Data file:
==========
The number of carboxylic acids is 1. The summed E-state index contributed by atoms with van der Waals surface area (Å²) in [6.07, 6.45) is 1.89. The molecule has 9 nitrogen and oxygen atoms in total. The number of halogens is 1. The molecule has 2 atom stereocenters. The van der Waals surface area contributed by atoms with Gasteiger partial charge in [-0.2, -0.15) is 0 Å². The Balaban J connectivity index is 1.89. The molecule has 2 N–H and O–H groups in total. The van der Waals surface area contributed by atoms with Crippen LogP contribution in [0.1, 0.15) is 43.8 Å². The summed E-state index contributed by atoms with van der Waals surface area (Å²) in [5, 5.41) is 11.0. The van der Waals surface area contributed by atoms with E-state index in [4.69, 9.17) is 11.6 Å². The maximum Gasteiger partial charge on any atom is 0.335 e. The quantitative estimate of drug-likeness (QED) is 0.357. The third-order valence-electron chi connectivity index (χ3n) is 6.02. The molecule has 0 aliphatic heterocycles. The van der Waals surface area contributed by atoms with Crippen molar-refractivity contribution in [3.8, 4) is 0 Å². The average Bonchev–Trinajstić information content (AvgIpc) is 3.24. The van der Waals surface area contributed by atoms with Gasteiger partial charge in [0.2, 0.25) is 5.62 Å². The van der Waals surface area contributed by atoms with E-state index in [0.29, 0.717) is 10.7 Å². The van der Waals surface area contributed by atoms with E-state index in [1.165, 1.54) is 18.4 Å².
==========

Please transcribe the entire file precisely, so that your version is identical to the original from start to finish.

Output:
The number of carboxylic acids is 1. The summed E-state index contributed by atoms with van der Waals surface area (Å²) in [6.07, 6.45) is 1.89. The molecule has 9 nitrogen and oxygen atoms in total. The number of halogens is 1. The molecule has 2 atom stereocenters. The van der Waals surface area contributed by atoms with Gasteiger partial charge in [-0.2, -0.15) is 0 Å². The Balaban J connectivity index is 1.89. The molecule has 2 N–H and O–H groups in total. The van der Waals surface area contributed by atoms with Crippen LogP contribution in [0.1, 0.15) is 43.8 Å². The summed E-state index contributed by atoms with van der Waals surface area (Å²) in [5, 5.41) is 11.0. The van der Waals surface area contributed by atoms with E-state index in [4.69, 9.17) is 11.6 Å². The maximum Gasteiger partial charge on any atom is 0.335 e. The quantitative estimate of drug-likeness (QED) is 0.357. The third-order valence-electron chi connectivity index (χ3n) is 6.02. The molecule has 0 aliphatic heterocycles. The van der Waals surface area contributed by atoms with Crippen molar-refractivity contribution in [3.8, 4) is 0 Å². The average Bonchev–Trinajstić information content (AvgIpc) is 3.24. The van der Waals surface area contributed by atoms with Gasteiger partial charge in [0.2, 0.25) is 5.62 Å². The van der Waals surface area contributed by atoms with E-state index in [0.29, 0.717) is 10.7 Å². The van der Waals surface area contributed by atoms with E-state index in [1.165, 1.54) is 18.4 Å².